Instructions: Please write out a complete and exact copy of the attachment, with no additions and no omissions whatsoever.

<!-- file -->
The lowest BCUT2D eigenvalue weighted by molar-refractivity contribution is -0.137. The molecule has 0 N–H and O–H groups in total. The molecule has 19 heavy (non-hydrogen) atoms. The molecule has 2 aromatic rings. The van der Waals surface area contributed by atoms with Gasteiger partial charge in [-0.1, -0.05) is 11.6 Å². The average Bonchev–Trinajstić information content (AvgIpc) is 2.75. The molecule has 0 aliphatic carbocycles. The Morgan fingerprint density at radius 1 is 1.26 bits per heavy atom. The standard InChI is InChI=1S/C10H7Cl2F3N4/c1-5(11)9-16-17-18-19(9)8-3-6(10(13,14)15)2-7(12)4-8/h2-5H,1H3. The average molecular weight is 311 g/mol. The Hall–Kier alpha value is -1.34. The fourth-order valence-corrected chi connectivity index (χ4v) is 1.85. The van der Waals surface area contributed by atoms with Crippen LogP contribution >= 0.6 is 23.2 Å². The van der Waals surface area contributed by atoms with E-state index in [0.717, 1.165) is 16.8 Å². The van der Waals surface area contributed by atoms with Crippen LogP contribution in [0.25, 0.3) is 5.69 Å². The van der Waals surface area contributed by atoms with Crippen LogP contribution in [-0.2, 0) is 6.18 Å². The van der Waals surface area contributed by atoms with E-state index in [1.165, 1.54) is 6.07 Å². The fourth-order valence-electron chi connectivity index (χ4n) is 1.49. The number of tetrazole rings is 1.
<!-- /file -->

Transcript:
The lowest BCUT2D eigenvalue weighted by molar-refractivity contribution is -0.137. The molecule has 0 N–H and O–H groups in total. The molecule has 19 heavy (non-hydrogen) atoms. The molecule has 2 aromatic rings. The van der Waals surface area contributed by atoms with Gasteiger partial charge in [-0.1, -0.05) is 11.6 Å². The average Bonchev–Trinajstić information content (AvgIpc) is 2.75. The molecule has 0 aliphatic carbocycles. The Morgan fingerprint density at radius 1 is 1.26 bits per heavy atom. The standard InChI is InChI=1S/C10H7Cl2F3N4/c1-5(11)9-16-17-18-19(9)8-3-6(10(13,14)15)2-7(12)4-8/h2-5H,1H3. The average molecular weight is 311 g/mol. The Hall–Kier alpha value is -1.34. The fourth-order valence-corrected chi connectivity index (χ4v) is 1.85. The van der Waals surface area contributed by atoms with Crippen LogP contribution >= 0.6 is 23.2 Å². The van der Waals surface area contributed by atoms with E-state index in [0.717, 1.165) is 16.8 Å². The van der Waals surface area contributed by atoms with Crippen LogP contribution in [0.25, 0.3) is 5.69 Å². The van der Waals surface area contributed by atoms with Crippen LogP contribution in [-0.2, 0) is 6.18 Å². The van der Waals surface area contributed by atoms with E-state index in [1.165, 1.54) is 6.07 Å². The fourth-order valence-electron chi connectivity index (χ4n) is 1.49. The number of tetrazole rings is 1.